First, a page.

Almost 200 years later, Martin Luther King Jr. had a dream of freedom, too. Martin Luther King Jr. was many things to many people. Foremost, he was a Daddy with four children. In his 1963 March on Washington Speech, he said, “I have a dream that my four little children will one day live in a nation where they will not be judged by the color of their skin but by the content of their character.”
I am another Dad with a dream for my children. What about you? Do you have dreams for your children, too?
For all my teasing, I am not dreaming of a bigger, newer sailboat with a roller furling jib, wheel steering, a pressurized water system, and things like this. I am not dreaming about a sailboat. I dream about my children. I dream about their freedom. I dream about their hopes. I dream about their future. I am a Dad with a dream.
I dream for my children to have a deep understanding that their freedom does not come at the expense of someone else’s freedom; nor does their hope come at the expense of someone else’s hope. I dream for my children to be happy. I also want them to assist others in their happiness, too. My children’s freedom is not just about them. My children’s freedom comes in the context of community, in the context of other people, with an understanding that we are all free together.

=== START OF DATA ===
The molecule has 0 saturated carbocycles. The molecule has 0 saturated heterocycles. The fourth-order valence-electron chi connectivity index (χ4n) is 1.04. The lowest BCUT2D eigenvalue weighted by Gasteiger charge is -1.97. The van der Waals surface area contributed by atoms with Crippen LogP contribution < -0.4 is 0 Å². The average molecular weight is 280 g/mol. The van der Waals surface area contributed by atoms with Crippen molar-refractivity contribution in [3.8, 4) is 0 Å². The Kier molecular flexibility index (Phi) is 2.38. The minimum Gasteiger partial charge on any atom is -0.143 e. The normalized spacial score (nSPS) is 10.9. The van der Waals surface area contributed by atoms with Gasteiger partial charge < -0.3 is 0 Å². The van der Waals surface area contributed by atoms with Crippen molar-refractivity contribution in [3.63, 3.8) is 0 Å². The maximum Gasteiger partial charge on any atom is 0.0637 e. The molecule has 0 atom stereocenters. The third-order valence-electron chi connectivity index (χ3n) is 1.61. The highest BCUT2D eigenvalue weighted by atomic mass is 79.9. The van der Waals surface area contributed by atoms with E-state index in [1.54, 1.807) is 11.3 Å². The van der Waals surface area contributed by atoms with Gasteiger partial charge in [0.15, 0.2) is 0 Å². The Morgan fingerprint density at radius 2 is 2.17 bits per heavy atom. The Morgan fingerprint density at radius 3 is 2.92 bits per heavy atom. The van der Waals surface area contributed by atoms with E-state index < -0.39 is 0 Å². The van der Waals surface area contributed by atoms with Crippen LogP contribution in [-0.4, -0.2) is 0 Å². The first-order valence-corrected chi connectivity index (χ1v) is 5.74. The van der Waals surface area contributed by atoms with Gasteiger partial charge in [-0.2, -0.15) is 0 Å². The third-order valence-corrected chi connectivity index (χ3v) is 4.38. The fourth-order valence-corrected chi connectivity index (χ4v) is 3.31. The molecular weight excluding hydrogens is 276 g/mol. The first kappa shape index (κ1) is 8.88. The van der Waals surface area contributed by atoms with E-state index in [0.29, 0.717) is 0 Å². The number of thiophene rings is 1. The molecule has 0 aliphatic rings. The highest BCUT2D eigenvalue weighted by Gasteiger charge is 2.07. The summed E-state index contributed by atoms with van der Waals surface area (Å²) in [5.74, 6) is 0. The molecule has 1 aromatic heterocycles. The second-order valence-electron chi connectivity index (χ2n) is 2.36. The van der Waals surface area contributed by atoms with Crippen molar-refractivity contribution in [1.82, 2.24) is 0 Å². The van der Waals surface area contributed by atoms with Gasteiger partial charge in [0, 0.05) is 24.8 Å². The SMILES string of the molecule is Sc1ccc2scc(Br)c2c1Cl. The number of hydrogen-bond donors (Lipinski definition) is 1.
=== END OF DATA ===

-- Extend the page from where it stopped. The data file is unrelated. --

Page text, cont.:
For me, freedom is not the right of my children to do whatever they want whenever they want. For me, my children’s freedom is the power and ability to do what is right and to do what they ought. I want my children to know that when their freedom or right encroaches upon the freedom and right of someone else then they are no longer free. Then they are slaves who are oppressed by their own selfish, self – centered and reckless attitudes that will, in time, erode and destroy our community and world.
I believe my children’s dream begins with me -- without blame of others, complaint, or excuses. My children’s freedom begins in a home that is free of anxiety and anger, blame and complaint. My children’s freedom begins with me and an understanding that we are all equal and these rights belong in balance and to all of us, not just a few, or some, or the elite.
This is my dream and it begins with me. But a roller furling jib would be nice, too!
Jeff Sippy, a Dad-In-Training, is the father of three young men and the husband of Cindy. He enjoys sailing every chance that he gets. He is the senior pastor at Redeemer Lutheran in Springfield, MO and can be reached for question or comment at firstname.lastname@example.org